The point is, i am seeing that as long as you can get your point across, you’re ok. No fussing with the technicalities any more.May 8, 2020 12:35 pm at 12:35 pm #1858815
I threw my wife out the window the newspaper.
I think that usage comes directly from German.May 8, 2020 1:16 pm at 1:16 pm #1858819
Hi, ARWSF! Always nice to see you.May 8, 2020 1:56 pm at 1:56 pm #1858832
I really want to get this 2 questions
so the phrase “Please stop by my office” is not correct?
you say “you stop by at her home.” So I stopped by her office” is not correct should be “I stopped by at her office” ?
2) Webster’s defines “by” as “at or to another’s home” They literally define “by ” as “at”
Am I reading it wrong? Are they wrong?May 8, 2020 3:29 pm at 3:29 pm #1858852
1) The more I think of it the more I think “stop by my office” is correct, which inclines me to my second supposition, that it’s a form of “pass by my office”, where “by” is used in the sense of “near”. I’m still not sure about this.
It could also be influenced by the adverb sense, perhaps also with some influence from the German/Yiddish, so it is being used as a preposition in this one instance. Still, this usage is confined to a location, not a person. So even if one can say “by my house” with verbs other than “stop”, one could not say “by me”. That is just an anglicization of the German/Yiddish “bei mir”.
2) Again, that definition specifies that it is an adverb, not a preposition. “By” is the way in which you are stopping. Its referent is the verb, not a location. Its definition is “at or to another’s home”. So it’s not “please stop by my home”, it’s just “please stop by”, which automatically implies the location where the person is to stop by.May 8, 2020 4:03 pm at 4:03 pm #1858854always runs with scissors fastParticipant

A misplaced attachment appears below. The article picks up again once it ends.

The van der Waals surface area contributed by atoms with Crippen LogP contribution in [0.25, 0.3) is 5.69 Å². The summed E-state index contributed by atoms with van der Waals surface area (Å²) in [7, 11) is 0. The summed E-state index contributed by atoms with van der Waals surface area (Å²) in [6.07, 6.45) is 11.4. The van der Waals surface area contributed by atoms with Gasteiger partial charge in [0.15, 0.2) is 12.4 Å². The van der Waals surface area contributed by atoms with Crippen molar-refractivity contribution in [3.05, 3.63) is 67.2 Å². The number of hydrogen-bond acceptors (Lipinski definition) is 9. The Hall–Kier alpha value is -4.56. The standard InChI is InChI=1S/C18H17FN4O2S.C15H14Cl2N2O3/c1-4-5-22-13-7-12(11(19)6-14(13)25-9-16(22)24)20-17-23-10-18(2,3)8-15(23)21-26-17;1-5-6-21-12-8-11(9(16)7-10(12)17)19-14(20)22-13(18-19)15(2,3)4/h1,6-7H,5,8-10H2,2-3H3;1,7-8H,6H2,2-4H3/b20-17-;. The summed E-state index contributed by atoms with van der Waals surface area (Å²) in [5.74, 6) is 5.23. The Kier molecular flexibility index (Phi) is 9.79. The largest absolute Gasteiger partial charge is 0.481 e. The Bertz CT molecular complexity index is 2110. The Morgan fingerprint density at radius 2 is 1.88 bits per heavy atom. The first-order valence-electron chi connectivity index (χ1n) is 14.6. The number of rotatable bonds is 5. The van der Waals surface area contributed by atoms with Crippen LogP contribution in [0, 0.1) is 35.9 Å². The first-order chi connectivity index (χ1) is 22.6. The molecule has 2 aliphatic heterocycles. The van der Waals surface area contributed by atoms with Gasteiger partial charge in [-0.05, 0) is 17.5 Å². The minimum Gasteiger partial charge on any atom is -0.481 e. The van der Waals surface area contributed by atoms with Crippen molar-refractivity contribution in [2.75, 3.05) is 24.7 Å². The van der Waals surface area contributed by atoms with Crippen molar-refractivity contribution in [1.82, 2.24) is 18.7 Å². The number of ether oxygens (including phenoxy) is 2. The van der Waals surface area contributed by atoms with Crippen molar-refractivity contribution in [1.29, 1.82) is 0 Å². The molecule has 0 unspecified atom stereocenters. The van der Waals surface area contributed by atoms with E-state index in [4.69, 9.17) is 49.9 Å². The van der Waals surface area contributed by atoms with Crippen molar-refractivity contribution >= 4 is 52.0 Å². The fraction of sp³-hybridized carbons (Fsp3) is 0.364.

i love thisMay 8, 2020 5:58 pm at 5:58 pm #1858869
1) “where “by” is used in the sense of “near”. I’m still not sure about this.”
I think so too.
2) got it!
thanks for perseveringMay 10, 2020 4:32 am at 4:32 am #1859005
Another Yiddishism that people use incorrectly in English: using “what” to mean “a thing”, or “where” to mean “a place”, as in “I have what to do”, “I have what to eat”, “I have where to eat”. People without Yiddish or German in their background do not say these things.
Then there are Yiddishisms that have not crept into English, but are sometimes used by Yiddish-speakers with imperfect English. One of my teachers used to say “lime” instead of “clay”, because in Yiddish clay is ליים, while lime is קאלך. I was very confused until I figured out what was happening.
Another teacher would say things like “he gave him a gift”, which sounded very nice but from the context was clearly not supposed to be nice at all. I soon realized that he was using the Yiddish word גיפט, which means poison. I don’t think anyone else in the class ever figured out what he was talking about.May 11, 2020 3:44 pm at 3:44 pm #1859622
OK, this is not really and English issue, but here goes: 12 am and 12 pm make no sense and are ambiguous. They are used to refer to Noon and Midnight (is 12 am Noon, or is it Midnight?). If you mean Noon, say Noon, or 12 Noon. And if you mean Midnight, say Midnight or 12 Midnight.
am, or a.m., stands for ante-meridian, i.e., before the meridian. Likewise, pm, or p.m., means post-meridian, or after the meridian. But Noon and Midnight are the meridians, neither before nor after. So 12 pm or 12 am is senseless.
And what day is it when it is one minute after Tuesday Midnight? Is it Tuesday, or Wednesday. Is Midnight the end of the day, or the beginning?